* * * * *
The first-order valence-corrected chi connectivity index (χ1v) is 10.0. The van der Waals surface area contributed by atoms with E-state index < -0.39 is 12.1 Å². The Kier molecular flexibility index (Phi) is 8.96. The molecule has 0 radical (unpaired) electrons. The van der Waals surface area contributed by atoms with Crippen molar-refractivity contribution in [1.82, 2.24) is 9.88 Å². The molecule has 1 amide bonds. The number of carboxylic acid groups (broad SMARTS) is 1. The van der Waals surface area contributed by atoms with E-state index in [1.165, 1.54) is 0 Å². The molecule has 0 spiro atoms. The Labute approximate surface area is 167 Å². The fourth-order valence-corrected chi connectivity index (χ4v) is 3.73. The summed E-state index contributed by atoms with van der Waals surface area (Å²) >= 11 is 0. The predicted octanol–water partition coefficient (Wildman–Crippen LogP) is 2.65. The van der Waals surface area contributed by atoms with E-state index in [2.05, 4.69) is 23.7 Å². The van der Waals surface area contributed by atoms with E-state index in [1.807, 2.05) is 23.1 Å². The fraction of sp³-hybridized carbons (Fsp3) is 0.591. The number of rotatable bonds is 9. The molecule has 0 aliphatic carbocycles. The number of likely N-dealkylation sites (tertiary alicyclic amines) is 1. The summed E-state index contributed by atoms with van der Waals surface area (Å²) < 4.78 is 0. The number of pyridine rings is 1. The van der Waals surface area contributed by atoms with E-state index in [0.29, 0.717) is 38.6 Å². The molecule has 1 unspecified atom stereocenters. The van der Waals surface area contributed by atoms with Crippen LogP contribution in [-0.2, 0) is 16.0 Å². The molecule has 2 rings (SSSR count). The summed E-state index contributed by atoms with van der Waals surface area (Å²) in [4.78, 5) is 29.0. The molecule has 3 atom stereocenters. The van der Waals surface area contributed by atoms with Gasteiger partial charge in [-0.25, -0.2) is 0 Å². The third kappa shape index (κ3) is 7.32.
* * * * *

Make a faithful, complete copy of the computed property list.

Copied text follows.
The first-order valence-corrected chi connectivity index (χ1v) is 10.0. The van der Waals surface area contributed by atoms with E-state index < -0.39 is 12.1 Å². The Kier molecular flexibility index (Phi) is 8.96. The molecule has 0 radical (unpaired) electrons. The van der Waals surface area contributed by atoms with Crippen molar-refractivity contribution in [1.82, 2.24) is 9.88 Å². The molecule has 1 amide bonds. The number of carboxylic acid groups (broad SMARTS) is 1. The van der Waals surface area contributed by atoms with E-state index in [1.165, 1.54) is 0 Å². The molecule has 0 spiro atoms. The Labute approximate surface area is 167 Å². The fourth-order valence-corrected chi connectivity index (χ4v) is 3.73. The summed E-state index contributed by atoms with van der Waals surface area (Å²) >= 11 is 0. The predicted octanol–water partition coefficient (Wildman–Crippen LogP) is 2.65. The van der Waals surface area contributed by atoms with E-state index in [2.05, 4.69) is 23.7 Å². The van der Waals surface area contributed by atoms with E-state index in [1.807, 2.05) is 23.1 Å². The fraction of sp³-hybridized carbons (Fsp3) is 0.591. The number of rotatable bonds is 9. The molecule has 0 aliphatic carbocycles. The number of likely N-dealkylation sites (tertiary alicyclic amines) is 1. The summed E-state index contributed by atoms with van der Waals surface area (Å²) < 4.78 is 0. The number of pyridine rings is 1. The van der Waals surface area contributed by atoms with E-state index in [0.29, 0.717) is 38.6 Å². The molecule has 1 unspecified atom stereocenters. The van der Waals surface area contributed by atoms with Crippen LogP contribution in [-0.2, 0) is 16.0 Å². The molecule has 2 rings (SSSR count). The summed E-state index contributed by atoms with van der Waals surface area (Å²) in [4.78, 5) is 29.0. The molecule has 3 atom stereocenters. The van der Waals surface area contributed by atoms with Gasteiger partial charge in [-0.25, -0.2) is 0 Å². The third kappa shape index (κ3) is 7.32.